This book brings together a diverse and scattered literature, to provide clear guidance on how to estimate parameters for models of animal populations. It is not a recipe book of statistical procedures. Instead, it concentrates on how to select the best approach to parameter estimation for a particular problem, and how to ensure that the quality estimated is the appropriate one for the specific purpose of the modelling exercise.
Commencing with a toolbox of useful generic approaches to parameter estimation, the book deals with methods for estimating parameters for single populations. These parameters include population size, birth and death rates, and the population growth rate. For such parameters, rigorous statistical theory has been developed, and software is readily available. The problem is to select the optimal sampling design and method of analysis. The second part of the book deals with parameters that describe spatial dynamics, and ecological interactions such as competition, predation and parasitism. Here the principle problems are designing appropriate experiments and ensuring that the quantities measured by the experiments are relevant to the ecological models in which they will be used.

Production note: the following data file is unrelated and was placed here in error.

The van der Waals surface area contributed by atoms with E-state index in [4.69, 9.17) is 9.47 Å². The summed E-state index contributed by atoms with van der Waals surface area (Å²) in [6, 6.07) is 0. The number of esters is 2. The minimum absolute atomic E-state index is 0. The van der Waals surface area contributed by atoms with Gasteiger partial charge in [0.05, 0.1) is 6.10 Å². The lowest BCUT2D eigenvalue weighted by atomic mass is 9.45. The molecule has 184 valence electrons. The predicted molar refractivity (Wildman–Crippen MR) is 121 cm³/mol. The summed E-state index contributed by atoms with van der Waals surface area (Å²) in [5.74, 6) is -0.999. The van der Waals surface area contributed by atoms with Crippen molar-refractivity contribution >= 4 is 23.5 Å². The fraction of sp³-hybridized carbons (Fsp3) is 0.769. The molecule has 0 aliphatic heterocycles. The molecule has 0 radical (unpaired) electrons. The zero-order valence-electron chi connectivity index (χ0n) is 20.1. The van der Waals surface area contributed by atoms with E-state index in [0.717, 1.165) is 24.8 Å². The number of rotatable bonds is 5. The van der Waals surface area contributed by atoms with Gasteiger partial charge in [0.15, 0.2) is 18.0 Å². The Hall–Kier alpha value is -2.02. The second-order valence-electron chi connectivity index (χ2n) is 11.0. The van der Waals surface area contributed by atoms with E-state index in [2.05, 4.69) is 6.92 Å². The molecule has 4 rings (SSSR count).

This book will be essential reading for ecological researchers, postgraduate students and environmental managers who need to address an ecological problem through a population model. It is accessible to anyone with an understanding of basic statistical methods and population ecology.
- Unique in concentrating on parameter estimation within modelling.
- Fills a glaring gap in the literature.
- Not too technical, so suitable for the statistically inept.
- Methods explained in algebra, but also in worked examples using commonly available computer packages (SAS, GLIM, and some more specialised packages where relvant). Some spreadsheet based examples also included.